Comic of ‘Star Trek’ creator Gene Roddenberry’s 1947 plane crash strikes emotional chord

A comic about “Star Trek” creator Gene Roddenberry drawn by Seattle cartoonist Matthew Inman has gone viral.
A comic about “Star Trek” creator Gene Roddenberry drawn by Seattle cartoonist Matthew Inman has gone viral. Twitter

A story about “Star Trek” creator Gene Roddenberry depicted in a comic that went viral this week seemed so amazing that even Internet myth-buster Snopes investigated it.

As a young pilot Roddenberry survived a plane crash in 1947 and heroically pulled people from the burning plane?

True story.

Seattle cartoonist Matthew Inman told the tale in a series of illustrations he posted earlier this week to his website, The Oatmeal.

By the end of the week the comic had been seen by millions, shared more than 67,000 times on Facebook and retweeted more than 4,000 times on Twitter. (You can see it here.)

Inman, known for his humorous cartoons, seemed overwhelmed by the response to this serious one, which he spent nearly a week creating.

“Thanks to everyone for the amazing, heartfelt responses to my latest comic. Other than going for runs in the woods nearby, I didn't leave my house for five days as I was drawing this - it kind of took over my life,” he wrote on Facebook Thursday.

“I know this one is a bit heavy, so I promise I'll return to jokes about bears and butts very soon.”

In June of 1947 Roddenberry was a much-decorated B-17 pilot in World War II working for Pan Am on Flight 121 from Calcutta. During the leg from Karachi to Istanbul, one of the plane’s engines caught fire and fell off.

The plane crashed into the Syrian desert, killing seven crew members and seven passengers.

Hobbled by broken ribs, Roddenberry, then 26, helped pull survivors from the fiery wreckage. The last passenger he pulled out died in his arms.

His actions helped save 22 lives that day.

After the crash Roddenberry quit flying. He resigned from Pan Am to pursue a new frontier - TV writing. “Star Trek” debuted in 1966.

Roddenberry fans likely already knew the plane crash story, detailed in “Star Trek Creator: The Authorized Biography of Gene Roddenberry,” which Inman cited as his source.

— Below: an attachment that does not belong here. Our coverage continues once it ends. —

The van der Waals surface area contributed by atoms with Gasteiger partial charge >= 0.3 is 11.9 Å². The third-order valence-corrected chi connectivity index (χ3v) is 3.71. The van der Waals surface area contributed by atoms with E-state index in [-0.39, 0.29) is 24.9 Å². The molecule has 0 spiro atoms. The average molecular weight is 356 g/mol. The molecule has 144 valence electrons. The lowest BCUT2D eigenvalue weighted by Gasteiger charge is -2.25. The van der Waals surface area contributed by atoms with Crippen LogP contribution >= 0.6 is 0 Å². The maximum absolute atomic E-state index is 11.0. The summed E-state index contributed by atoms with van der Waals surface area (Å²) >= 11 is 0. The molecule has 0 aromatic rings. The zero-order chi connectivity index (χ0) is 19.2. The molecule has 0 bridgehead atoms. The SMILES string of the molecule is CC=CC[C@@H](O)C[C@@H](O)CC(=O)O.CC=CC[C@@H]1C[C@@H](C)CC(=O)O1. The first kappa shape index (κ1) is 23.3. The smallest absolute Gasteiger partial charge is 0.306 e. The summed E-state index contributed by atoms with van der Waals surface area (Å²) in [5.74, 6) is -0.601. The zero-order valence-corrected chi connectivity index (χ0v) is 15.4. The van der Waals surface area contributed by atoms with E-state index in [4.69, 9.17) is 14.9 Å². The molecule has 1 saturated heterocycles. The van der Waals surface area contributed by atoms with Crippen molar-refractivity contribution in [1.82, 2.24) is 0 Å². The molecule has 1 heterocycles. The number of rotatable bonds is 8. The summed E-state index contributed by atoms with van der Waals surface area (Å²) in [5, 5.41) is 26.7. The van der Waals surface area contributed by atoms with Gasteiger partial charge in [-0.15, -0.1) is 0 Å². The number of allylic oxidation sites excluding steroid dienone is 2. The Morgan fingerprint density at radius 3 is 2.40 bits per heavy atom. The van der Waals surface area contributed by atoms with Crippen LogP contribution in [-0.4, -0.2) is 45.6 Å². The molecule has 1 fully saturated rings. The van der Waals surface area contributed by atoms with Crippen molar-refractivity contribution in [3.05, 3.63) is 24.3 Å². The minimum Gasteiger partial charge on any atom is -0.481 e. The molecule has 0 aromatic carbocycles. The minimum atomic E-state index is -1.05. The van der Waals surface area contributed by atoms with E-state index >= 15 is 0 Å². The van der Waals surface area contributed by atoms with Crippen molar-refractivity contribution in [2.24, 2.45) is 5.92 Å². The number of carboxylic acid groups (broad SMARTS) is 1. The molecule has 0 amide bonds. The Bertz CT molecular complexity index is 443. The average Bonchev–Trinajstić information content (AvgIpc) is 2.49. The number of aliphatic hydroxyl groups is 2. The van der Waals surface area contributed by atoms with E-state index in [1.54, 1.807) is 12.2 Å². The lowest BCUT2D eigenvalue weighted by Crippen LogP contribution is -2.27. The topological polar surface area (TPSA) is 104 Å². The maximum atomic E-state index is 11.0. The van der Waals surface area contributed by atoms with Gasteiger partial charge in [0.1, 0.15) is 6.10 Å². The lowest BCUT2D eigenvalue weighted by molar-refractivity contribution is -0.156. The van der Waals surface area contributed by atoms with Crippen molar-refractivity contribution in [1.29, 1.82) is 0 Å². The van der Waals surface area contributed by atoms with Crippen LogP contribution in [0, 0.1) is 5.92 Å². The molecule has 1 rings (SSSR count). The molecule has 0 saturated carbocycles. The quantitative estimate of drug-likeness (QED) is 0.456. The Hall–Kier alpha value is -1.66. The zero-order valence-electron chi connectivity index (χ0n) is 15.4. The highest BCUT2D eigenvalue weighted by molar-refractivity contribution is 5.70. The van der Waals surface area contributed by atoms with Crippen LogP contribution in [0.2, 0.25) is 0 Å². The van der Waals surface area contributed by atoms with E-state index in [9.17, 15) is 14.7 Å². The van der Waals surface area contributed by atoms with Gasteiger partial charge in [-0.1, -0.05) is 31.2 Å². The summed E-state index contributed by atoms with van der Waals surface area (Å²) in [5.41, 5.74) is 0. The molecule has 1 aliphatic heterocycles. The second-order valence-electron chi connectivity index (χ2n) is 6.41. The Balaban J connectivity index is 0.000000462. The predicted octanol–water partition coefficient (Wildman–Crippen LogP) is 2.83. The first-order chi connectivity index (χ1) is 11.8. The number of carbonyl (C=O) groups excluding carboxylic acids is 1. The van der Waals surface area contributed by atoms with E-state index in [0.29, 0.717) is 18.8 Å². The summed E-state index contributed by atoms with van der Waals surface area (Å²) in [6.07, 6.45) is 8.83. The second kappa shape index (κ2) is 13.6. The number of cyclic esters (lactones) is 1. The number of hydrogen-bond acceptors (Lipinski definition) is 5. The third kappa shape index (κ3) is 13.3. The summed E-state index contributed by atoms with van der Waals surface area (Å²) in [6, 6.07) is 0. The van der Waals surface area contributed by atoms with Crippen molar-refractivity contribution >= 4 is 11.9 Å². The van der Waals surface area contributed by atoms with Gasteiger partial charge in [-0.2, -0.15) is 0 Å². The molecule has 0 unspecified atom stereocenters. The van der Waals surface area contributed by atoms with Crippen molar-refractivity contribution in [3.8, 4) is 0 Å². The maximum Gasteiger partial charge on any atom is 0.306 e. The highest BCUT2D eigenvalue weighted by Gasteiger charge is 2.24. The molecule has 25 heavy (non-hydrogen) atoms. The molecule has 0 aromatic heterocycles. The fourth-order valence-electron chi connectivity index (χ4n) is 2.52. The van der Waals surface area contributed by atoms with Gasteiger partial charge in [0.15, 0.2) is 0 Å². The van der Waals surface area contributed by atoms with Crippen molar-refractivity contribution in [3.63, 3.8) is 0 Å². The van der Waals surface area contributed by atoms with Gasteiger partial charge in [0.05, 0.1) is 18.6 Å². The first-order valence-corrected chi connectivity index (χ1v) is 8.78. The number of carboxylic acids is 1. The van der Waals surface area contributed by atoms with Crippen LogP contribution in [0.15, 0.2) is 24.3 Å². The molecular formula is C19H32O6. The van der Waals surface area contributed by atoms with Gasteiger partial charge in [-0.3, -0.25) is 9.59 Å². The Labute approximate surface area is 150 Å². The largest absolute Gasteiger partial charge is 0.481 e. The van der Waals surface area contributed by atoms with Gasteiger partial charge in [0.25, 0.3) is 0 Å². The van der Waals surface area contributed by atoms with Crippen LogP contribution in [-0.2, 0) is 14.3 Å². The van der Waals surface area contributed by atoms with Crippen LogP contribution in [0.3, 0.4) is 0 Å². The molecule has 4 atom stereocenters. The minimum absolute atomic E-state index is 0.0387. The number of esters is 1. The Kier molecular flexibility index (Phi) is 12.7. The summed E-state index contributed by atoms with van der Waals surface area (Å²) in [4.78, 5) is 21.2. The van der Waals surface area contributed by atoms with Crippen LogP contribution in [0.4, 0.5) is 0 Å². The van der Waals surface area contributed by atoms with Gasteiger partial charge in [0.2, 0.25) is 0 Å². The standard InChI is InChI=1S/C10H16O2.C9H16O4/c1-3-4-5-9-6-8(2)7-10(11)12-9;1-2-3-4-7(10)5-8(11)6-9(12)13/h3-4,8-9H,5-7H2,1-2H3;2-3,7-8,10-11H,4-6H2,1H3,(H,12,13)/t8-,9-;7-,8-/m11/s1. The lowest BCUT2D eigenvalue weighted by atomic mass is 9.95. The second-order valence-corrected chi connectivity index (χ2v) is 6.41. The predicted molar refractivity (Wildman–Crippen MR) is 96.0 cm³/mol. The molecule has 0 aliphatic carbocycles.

“All we could do then was watch while the plane burned, slowly at first and then fiercely,” one of the stewardesses from the fated flight recounted in the book.

“It must have burned for hours, but I do not remember too well. There wasn't any sound but those flames. Everybody who died must have been killed outright.”

Inman told The Washington Post that he was moved by Roddenberry’s “unfettered humanity.”

“No wonder his stories are so compelling and crazy and heartfelt,” Inman told The Post. “He has this whole other life before being a TV writer. Most of us have one.”

Readers have been struck most by the sense of hope and solace Inman depicts by drawing Roddenberry comforting a terrified young woman on the plane as it goes down.

(Readers of Roddenberry’s biography have pointed out online that he walked down the aisle comforting all the passengers, telling them lies like “it looks worse than it is” to keep everyone calm as the plane went down.)

In Inman’s comic Roddenberry sits next to the woman and holds her as he watches the engine burn and then fall off the plane.

“It’s going to be OK,” he tells her.

“A friend of mine has had several family tragedies this year,” a woman wrote to Inman on Facebook this week. “She's too young to be going through what she has... I posted your comic on her wall after she announced the death of her mother. I think it meant a lot to her.”

After soaking up two days of accolades Inman found himself in an odd and ironic situation on Thursday.

He shared it on Twitter.